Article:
I was concerned, however, when these African governments began to make demands. They objected to our Jolly Roger flag as being too aggressive. They demanded the ships be painted a drab gray, and they demanded approval of all media releases and statements. Without consultation with Lamya or myself, Alex and Peter submitted to the demands of the African governments they were working for. 


Unanswered questions

Lamya Essemlali began to ask questions about the effectiveness of the African campaigns. These questions were about how long the poaching vessels were detained, what fines were paid, and whether the vessels were simply released and allowed to return to sea. I asked questions about working with governments that were voting with Japan to support whaling at the International Whaling Commission meetings.


Our questions went unanswered.

I was also asking questions of Jeff Hansen and the Sea Shepherd Australia Board, of which I was a member. My concern was the collaboration between Sea Shepherd Australia and Austral Fisheries, a company 50% owned by the Japanese fishing company Maruha Daichiro. Although I knew the answers, my concerns were ignored.

I would never have imagined that the Sea Shepherd that I had created would be working with a fishing and whaling company. My concern was met with a threat of dismissal from the Australian Board. In response, I resigned out of shame to be associated with their relationship to a company we should be in 100% opposition to.

And now, Sea Shepherd Global is using donor’s funds to sue Sea Shepherd France, demanding that Lamya Essemlali cease and desist from using the name and logo she had established seven years before Sea Shepherd Global was established.

Sea Shepherd USA is suing me — with the demand that I have no right to use my own name in setting up the Captain Paul Watson Foundation. The Sea Shepherd USA lawyers are saying my use of my own name represents unfair competition with Sea Shepherd, because my name is so closely linked to Sea Shepherd and that this is cause for “irreparable damage to the Sea Shepherd brand.”

We are fighting these suits against us but we are not allowing this situation to stifle our activism. 

Sea Shepherd France is working hard and making great progress to stop the killing of dolphins in French waters.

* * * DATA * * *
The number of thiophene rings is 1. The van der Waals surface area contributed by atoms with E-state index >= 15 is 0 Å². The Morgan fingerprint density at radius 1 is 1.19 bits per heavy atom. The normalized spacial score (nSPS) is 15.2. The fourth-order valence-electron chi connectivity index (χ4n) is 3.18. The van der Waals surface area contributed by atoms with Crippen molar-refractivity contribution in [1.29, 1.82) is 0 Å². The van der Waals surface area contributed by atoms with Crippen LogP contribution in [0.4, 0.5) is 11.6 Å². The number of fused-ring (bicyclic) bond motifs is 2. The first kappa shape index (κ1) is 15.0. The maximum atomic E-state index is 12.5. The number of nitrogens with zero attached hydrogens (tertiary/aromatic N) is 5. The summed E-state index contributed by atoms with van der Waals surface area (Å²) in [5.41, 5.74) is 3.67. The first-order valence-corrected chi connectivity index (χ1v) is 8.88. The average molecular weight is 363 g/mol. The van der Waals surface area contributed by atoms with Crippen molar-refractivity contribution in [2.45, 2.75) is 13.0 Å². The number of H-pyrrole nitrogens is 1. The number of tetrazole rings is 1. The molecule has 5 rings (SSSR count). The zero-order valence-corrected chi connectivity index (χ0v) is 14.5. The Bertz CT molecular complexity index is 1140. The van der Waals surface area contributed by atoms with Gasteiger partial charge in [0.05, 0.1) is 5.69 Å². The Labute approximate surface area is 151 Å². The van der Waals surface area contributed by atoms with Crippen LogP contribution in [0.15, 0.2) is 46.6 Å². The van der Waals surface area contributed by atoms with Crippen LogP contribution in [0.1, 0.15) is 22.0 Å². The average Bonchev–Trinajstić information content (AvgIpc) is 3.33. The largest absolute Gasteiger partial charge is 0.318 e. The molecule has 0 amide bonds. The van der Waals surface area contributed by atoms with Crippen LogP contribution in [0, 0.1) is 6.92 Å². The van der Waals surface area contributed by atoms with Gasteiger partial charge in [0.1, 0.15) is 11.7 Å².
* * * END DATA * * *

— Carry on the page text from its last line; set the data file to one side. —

And my Captain Paul Watson Foundation is on schedule to intervene against Icelandic whalers this coming summer. Our new ship, the John Paul DeJoria, entered drydock in early March and will be fully prepared for sea and campaigns in April. The Icelandic whaling season begins in early June, and I will be commanding the ship and operations myself despite my Red Notice status.


Lifelong mission

I have dedicated my entire life to ending the perversion of whaling, with great success against whaling operations in Spain, South Africa, Australia, the Soviet Union, Norway, Denmark and Japan, in addition to shutting down pirate whaling operations.

I will continue doing so until whaling is eradicated or to the day I die, whichever comes first.

It is a tough and difficult task. We drove the Japanese whaling fleet out of the Southern Ocean Whale Sanctuary but it appears to have been a temporary victory. Japan is preparing to return, despite the International Court of Justice decision that their Southern Ocean whaling operations are illegal. My crew and I intend to be in the Southern Ocean when they do.

If I am detained along the way due to the Red Notice, I will fight for the whales in the courts of Japan. That means no matter what the evidence, I will be convicted. But if I do land in a Japanese court, I won’t be begging for mercy nor shedding tears of remorse. I will shout my defiance to the world of my condemnation for Japan’s despicable crimes against the cetacean nation.

Defending and protecting whales has always been about risk. I have been taking these risks all my life, from ramming and ending the career of the pirate whaler Sierra in 1979, to invading Soviet Siberia to get evidence on illegal whaling in 1981, to sinking half the Icelandic whaling fleet in 1986, to engaging in a confrontation with the Norwegian Navy in 1994, to successfully chasing the Japanese whaling fleet between 2005 and 2017.

My detractors have repeatedly told me that I was going to be killed, or that I would kill someone, or I would be jailed. All I can say is that now at age 72, I’ve never killed or injured anyone. I’m still alive, and if my fate is to go to prison in Japan for opposing their illegal whaling operations, well so be it — with the hope that my fate will inspire others to rise up and defend life and diversity in the sea.

These risks are worth taking, considering the fact that if the ocean dies, we will all die!